A tawdry May-DUP deal is not something Con MPs should sign up to
According to the plan, this should have been the week when Theresa May stamped her authority on her government, her Party and the country. A reshuffle to mould her ministers in her image; a Queen’s Speech to tackle the issues she cares about, in the way that she wants to tackle them; and five years in which to do that, to deliver Brexit and to tee up another term. How the gods laughed.
Instead, May demonstrated – and continues to demonstrate – that while she’s perfectly capable of handling the business of government, she’s hopelessly inept at the politics and PR of government. Unfortunately, the various aspects can’t be separated, nor can any of them be ignored. Not if a PM wants to last in office anyway.
The evidence of the tin ear of May and her inner team to dealing with the politics and PR of running a government and party is already huge. Ministers need to be treated with respect, not only because that is their due out of position but because they hold independent power as substantial figures in Westminster. Instead, they were belittled by a pair of over-mighty SpAds. Journalists need to be humoured with stories, anecdote and copy. Instead, they were locked away from the action during the election and not allowed to even hold the microphone when asking questions. How unsurprising that they didn’t see or report things favourably. The excess of control and the desire to hide from any perceived risk is the antithesis of leadership and betrays a deep lack of self-confidence. And if May can’t be confident in her abilities, why should anyone else?
Not that the failings ended with the election. The human touch was again lacking in handling defeated MPs and – most obviously to the public – in not meeting those who have lost everything in the appalling Grenfell fire, exacerbating the problem by citing ‘security’. The Queen went.
It should be obvious now to Tory MPs that this is part of a pattern; that the behaviour is not just a bad run but is characteristic of May’s way of working and is not going to change. As yet, we know little of the DUP negotiations but again, where is the involvement of other ministers or of the parliamentary party? There is no collegiality; there is no recognition that the smallest rebellion puts her majority at risk. If left to run by themselves, events will ensure that May cannot serve for long. It would be far better to pre-empt that inevitability by not undermining the Northern Ireland process by so overtly aligning with one side, by not undermining the case for fiscal responsibility by agreeing to whatever the DUP come up with (and, consequently, by having to find several dozen times as much to satisfy Barnett consequences for the rest of the country), and by keeping control of events.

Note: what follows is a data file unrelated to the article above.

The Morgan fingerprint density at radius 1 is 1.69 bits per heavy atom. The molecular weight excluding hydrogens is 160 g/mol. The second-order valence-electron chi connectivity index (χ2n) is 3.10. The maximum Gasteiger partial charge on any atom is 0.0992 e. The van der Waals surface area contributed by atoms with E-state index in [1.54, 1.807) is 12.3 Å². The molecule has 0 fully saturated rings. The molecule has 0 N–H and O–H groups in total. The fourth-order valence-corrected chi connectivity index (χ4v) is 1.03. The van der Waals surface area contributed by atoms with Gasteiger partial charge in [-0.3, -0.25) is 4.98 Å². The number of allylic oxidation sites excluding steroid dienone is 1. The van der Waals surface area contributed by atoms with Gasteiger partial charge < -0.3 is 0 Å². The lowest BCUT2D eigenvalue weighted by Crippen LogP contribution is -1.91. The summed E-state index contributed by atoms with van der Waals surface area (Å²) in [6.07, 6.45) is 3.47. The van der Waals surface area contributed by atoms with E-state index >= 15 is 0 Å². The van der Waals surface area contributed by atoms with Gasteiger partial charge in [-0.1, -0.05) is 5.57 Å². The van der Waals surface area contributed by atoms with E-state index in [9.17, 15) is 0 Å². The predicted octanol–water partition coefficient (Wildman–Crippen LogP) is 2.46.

Which is to say that May must go.
However, what then? Whoever is leader of the Tories still faces the same parliamentary arithmetic. If the DUP are spurned, the government has no reliable majority. The answer is simple: it too should go. Jeremy Corbyn has already indicated that he is ready to form a government; he should be allowed to do so.
In some ways, Corbyn lost the election: he won fewer votes than the Tories and he won fewer seats than the Tories. In another way though, he won. The argument for fiscal responsibility was lost. This was admittedly partly by default through the unwillingness of May to allow Hammond any airtime or to endorse Osborne’s policies but all the same, the country again believes in magic money trees. And it will continue to do so until it is proven that such trees are not magic but poisonous.
Corbyn should therefore be given time to enact his policies and the country given the chance to judge. The Tories remain in a position where they can block an early election, which can easily be justified through to next May at least on the grounds that the public neither wants nor needs a new election and that Labour should get on with the job they asked for, and can block any legislation that would be too difficult to reverse.
Is this a high-risk strategy? In some senses, yes – giving the ground to your opponent always is. On the other hand, if the choice is between an unstable Labour minority government now and a potential Labour majority government elected after a zombie Tory minority government stumbles and falls in 18 months to two years, it’s a question of the lesser of two evils.
And the lesser evil is Corbyn, now.